There is another controversy over the veracity of representations of minority status in Washington. We previously discussed the controversy raised by the allegedly false claims of Senator Elizabeth Warren that she is a Native American. In this case, however, the accused is the head of a NAACP chapter and she is being accused of lying by her own mother. Worse yet, some have suggested that Rachel Dolezal, who is the head of the NAACP’s chapter in Spokane, planted hate mail at her office.
Dolezal has described her ethnicity as white, black, and American Indian in past papers and applications. However, her mother, Ruthanne, said that she is Czech, Swedish, and German, along with some “faint traces” of Native American heritage.
That has led to angry responses from different groups that she represented herself as a minority when she was selected for different positions. Dolezal has called the controversy a “multi-layered issue” and insisted “That question is not as easy as it seems. There’s a lot of complexities … and I don’t know that everyone would understand that.” She then added “We’re all from the African continent.” Many have interpreted that statement as a claim that, since mankind itself has been traced to Africa, everyone is an African to some degree. The definition is not sufficient for various groups. It raises, as did the Warren controversy, the basis for claiming minority status — a status that can give an edge in applications or hirings.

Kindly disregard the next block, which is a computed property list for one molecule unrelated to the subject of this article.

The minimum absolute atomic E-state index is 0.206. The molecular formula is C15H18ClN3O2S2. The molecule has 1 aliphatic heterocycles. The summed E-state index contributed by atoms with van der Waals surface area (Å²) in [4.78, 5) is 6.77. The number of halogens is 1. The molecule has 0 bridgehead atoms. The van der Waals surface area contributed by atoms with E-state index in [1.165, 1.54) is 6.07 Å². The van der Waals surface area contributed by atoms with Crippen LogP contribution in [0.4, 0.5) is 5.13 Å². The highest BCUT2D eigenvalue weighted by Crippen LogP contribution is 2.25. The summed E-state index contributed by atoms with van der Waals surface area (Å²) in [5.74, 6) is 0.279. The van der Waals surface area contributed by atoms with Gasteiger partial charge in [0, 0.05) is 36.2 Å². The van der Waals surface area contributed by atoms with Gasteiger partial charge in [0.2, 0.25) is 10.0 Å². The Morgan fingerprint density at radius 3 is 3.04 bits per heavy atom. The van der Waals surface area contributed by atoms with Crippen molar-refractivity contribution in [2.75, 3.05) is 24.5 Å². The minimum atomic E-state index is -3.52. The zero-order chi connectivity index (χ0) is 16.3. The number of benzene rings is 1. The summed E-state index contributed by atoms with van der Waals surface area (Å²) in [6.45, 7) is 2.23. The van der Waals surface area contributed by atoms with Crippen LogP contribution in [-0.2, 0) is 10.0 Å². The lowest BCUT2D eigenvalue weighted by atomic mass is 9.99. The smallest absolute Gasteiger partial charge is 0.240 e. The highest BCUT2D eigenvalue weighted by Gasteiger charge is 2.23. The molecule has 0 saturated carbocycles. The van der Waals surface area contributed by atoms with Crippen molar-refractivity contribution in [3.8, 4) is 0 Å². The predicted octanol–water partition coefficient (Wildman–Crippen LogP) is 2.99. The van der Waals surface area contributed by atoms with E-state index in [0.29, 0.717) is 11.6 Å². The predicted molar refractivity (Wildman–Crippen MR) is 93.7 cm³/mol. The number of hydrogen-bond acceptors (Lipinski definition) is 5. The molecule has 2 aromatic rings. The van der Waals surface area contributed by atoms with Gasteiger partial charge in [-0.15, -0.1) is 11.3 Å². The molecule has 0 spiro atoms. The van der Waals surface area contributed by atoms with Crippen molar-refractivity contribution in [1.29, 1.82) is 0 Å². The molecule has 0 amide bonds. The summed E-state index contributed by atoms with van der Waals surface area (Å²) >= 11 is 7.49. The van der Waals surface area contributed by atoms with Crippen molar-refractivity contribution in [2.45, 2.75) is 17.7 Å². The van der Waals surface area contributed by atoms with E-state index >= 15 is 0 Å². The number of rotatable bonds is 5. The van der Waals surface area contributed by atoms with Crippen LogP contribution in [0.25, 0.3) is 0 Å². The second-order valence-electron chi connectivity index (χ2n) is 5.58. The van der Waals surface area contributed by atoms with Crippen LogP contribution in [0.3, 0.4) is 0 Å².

In addition, critics have raised suspicious racially motivated incidents reported by Dolezal while she was in Coeur d’Alene, including the discovery of a swastika on the Human Rights Education Institute’s door. Likewise, Spokane police records for February and March of this year showed that a hate mail package Dolezal reported receiving at the NAACP’s post office box did not bear a date stamp or barcode. Dolezal denies responsibility for those incidents.
The question is how to handle such cases in not only definition how to prove or what constitutes minority status or how to respond to allegedly false claims. If one receives payment for holding a position secured by assurance of minority status, can it be an actionable from of fraud or misrepresentation for the purposes of criminal or civil liability?